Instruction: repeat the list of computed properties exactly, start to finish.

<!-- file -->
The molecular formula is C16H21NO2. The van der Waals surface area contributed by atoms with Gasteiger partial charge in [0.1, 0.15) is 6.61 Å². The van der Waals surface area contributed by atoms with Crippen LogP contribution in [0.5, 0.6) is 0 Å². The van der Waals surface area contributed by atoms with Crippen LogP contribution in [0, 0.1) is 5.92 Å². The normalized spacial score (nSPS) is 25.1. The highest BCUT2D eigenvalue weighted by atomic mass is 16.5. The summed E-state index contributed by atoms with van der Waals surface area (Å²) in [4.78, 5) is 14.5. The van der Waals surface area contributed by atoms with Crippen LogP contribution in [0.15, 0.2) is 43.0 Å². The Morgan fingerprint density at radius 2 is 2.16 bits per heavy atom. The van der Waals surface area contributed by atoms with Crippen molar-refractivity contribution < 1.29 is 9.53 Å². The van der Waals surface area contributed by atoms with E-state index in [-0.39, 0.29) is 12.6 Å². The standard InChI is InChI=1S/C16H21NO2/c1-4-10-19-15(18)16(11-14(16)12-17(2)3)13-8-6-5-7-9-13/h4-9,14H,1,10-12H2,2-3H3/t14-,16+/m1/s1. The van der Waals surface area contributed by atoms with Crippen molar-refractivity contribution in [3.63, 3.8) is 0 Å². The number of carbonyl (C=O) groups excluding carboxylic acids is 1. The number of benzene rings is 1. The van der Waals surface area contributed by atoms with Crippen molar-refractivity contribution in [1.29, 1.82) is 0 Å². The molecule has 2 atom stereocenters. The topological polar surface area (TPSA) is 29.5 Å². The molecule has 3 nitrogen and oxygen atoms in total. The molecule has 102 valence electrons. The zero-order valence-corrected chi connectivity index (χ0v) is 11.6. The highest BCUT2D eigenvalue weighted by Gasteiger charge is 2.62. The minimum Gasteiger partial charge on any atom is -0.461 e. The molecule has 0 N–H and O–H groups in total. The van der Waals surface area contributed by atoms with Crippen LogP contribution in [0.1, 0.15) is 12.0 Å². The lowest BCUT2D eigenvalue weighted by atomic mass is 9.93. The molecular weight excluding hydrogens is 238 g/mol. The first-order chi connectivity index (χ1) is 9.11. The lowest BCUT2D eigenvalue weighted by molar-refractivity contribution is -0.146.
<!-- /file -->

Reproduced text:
The molecular formula is C16H21NO2. The van der Waals surface area contributed by atoms with Gasteiger partial charge in [0.1, 0.15) is 6.61 Å². The van der Waals surface area contributed by atoms with Crippen LogP contribution in [0.5, 0.6) is 0 Å². The van der Waals surface area contributed by atoms with Crippen LogP contribution in [0, 0.1) is 5.92 Å². The normalized spacial score (nSPS) is 25.1. The highest BCUT2D eigenvalue weighted by atomic mass is 16.5. The summed E-state index contributed by atoms with van der Waals surface area (Å²) in [4.78, 5) is 14.5. The van der Waals surface area contributed by atoms with Crippen LogP contribution in [0.15, 0.2) is 43.0 Å². The Morgan fingerprint density at radius 2 is 2.16 bits per heavy atom. The van der Waals surface area contributed by atoms with Crippen molar-refractivity contribution < 1.29 is 9.53 Å². The van der Waals surface area contributed by atoms with E-state index in [-0.39, 0.29) is 12.6 Å². The standard InChI is InChI=1S/C16H21NO2/c1-4-10-19-15(18)16(11-14(16)12-17(2)3)13-8-6-5-7-9-13/h4-9,14H,1,10-12H2,2-3H3/t14-,16+/m1/s1. The van der Waals surface area contributed by atoms with Crippen molar-refractivity contribution in [3.63, 3.8) is 0 Å². The number of carbonyl (C=O) groups excluding carboxylic acids is 1. The number of benzene rings is 1. The van der Waals surface area contributed by atoms with Crippen molar-refractivity contribution in [1.29, 1.82) is 0 Å². The molecule has 2 atom stereocenters. The topological polar surface area (TPSA) is 29.5 Å². The molecule has 3 nitrogen and oxygen atoms in total. The molecule has 102 valence electrons. The zero-order valence-corrected chi connectivity index (χ0v) is 11.6. The highest BCUT2D eigenvalue weighted by Gasteiger charge is 2.62. The minimum Gasteiger partial charge on any atom is -0.461 e. The molecule has 0 N–H and O–H groups in total. The van der Waals surface area contributed by atoms with Crippen LogP contribution in [0.1, 0.15) is 12.0 Å². The lowest BCUT2D eigenvalue weighted by atomic mass is 9.93. The molecular weight excluding hydrogens is 238 g/mol. The first-order chi connectivity index (χ1) is 9.11. The lowest BCUT2D eigenvalue weighted by molar-refractivity contribution is -0.146.